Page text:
Last modified: Friday, March 20, 2009
Distinguished Teaching Award
School of Social Work
Indiana University Bloomington
Appointed to IU faculty, 1979
B.A., Indiana University, 1975
M.S.W., Indiana University, 1977
Ph.D., Indiana University, 1998
Carol Hostetter's fascination with Indiana University began as a little girl, listening to her father tell stories about experiences there before World War II. After she graduated from high school, she came to IU and discovered that the "magic" her father had talked about was still there.
She found her love of learning in the psychology department as an undergraduate and discovered a passion for teaching while earning her master's degree in sociology at Indiana University-Purdue University in Indianapolis.
"Her quiet energy, sense of humor, and excitement about the subject, even subjects that undergraduates usually see as 'boring,' draw students in and engage them in the material," said Katharine V. Byers, director of the Bachelor of Social Work Program at IU Bloomington.
Hostetter has been teaching social work and sociology at IU Bloomington and the IUPUI campus since 1979. She strives to make her classroom an excellent learning environment and sets high standards for her students.
"As a teacher, she is wonderfully served by a unique and marvelous combination of exceptional listening skills and clear, linear, and helpful articulation," said Kand S McQueen, an assistant professor at Indiana State University who earned her Ph.D. in education at IU. "Her combination of talents is a rare and incalculable asset for her students."
Andrea Schaefer, a former student, believes her personal examples in class connected with her and encouraged her to find a way to continue in her footsteps.
"She has impacted lives, added to data bases, and fosters the student's touch on making a difference in the world upon graduation," said Schaefer. "She allowed me to grow not only academically, but strengthened my beliefs and accreditation in social justice."
Hostetter says teaching inspires her to learn more, and it makes her realize how much she still doesn't know. She is, in fact, an accomplished researcher on the scholarship of teaching and has made 30 presentations on the scholarship of teaching and learning, and published numerous articles on the subject. She is also the author of a number of articles on her research in social work and has made presentations at national conferences. She's been awarded several prestigious research grants, including two from the Office of the Vice Provost for Academic Affairs and Dean of the Faculties; a grant to evaluate the effectiveness of the state of Indiana's training program for child welfare workers; and a grant on Determining the Educational Needs of Child Welfare Case Managers at the Division of Family and Children.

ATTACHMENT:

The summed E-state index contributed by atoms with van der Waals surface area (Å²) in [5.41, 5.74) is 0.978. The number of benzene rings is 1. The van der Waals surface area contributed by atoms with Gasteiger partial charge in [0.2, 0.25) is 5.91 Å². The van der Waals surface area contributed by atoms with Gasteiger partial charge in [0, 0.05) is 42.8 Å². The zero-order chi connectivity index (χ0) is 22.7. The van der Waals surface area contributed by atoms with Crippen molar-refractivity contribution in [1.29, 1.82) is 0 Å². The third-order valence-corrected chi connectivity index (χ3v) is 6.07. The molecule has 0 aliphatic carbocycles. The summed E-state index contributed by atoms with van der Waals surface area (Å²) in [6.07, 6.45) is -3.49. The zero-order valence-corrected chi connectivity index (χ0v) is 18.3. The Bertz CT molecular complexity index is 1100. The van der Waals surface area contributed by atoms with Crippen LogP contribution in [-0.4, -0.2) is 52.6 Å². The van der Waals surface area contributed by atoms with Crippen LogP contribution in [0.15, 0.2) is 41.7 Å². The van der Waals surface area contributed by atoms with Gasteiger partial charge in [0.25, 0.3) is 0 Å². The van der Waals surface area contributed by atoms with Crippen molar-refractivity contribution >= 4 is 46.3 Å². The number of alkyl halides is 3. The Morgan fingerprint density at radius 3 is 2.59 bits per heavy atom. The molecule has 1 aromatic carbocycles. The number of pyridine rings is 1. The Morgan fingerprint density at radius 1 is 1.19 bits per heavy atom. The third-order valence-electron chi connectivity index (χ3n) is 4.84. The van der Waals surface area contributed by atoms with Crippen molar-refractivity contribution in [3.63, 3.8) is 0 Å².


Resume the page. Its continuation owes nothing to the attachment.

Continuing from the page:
Along with her research, Hostetter has been a leader in the scholarship of teaching community and won several teaching awards. Since 2005, she has served as director of the Mack Center for the Advanced Inquiry in Teaching and Learning and was recently named the program co-chair for the annual meeting of the International Society of the Scholarship of Teaching and Learning (ISSOTL) for 2009. Her presentations at ISSOTL conferences have won the Registration Award three years in a row, and in 2007 was she honored with the Presidents' Plenary Speaker award.
But it's her teaching that has set her apart. Hostetter is the only person in the School of Social work to win the Trustees' Teaching Award three times, and in 1997 she earned IU's Lieber Memorial Teaching Associate Award.
"Her scholarship and research agenda support the skillfulness she exhibits in the classroom and the role she plays in her school and profession," said Margo Sorgman, professor of education at IU. "At a time when universities are asked to make applications to the community, Carol has a body of work that demonstrates that."
Brian Powell, James H. Rudy Professor and co-director of the Preparing Future Faculty Program at IU, sums up Hostetter's exceptional combination of talents.
"Some professors are great in the classroom, and some professors are great scholars. Being both is rare, and even uncommon is a great teacher who does great scholarship on teaching," said Powell. "Professor Hostetter is extraordinary -- someone who provides a compelling role model to the rest of us."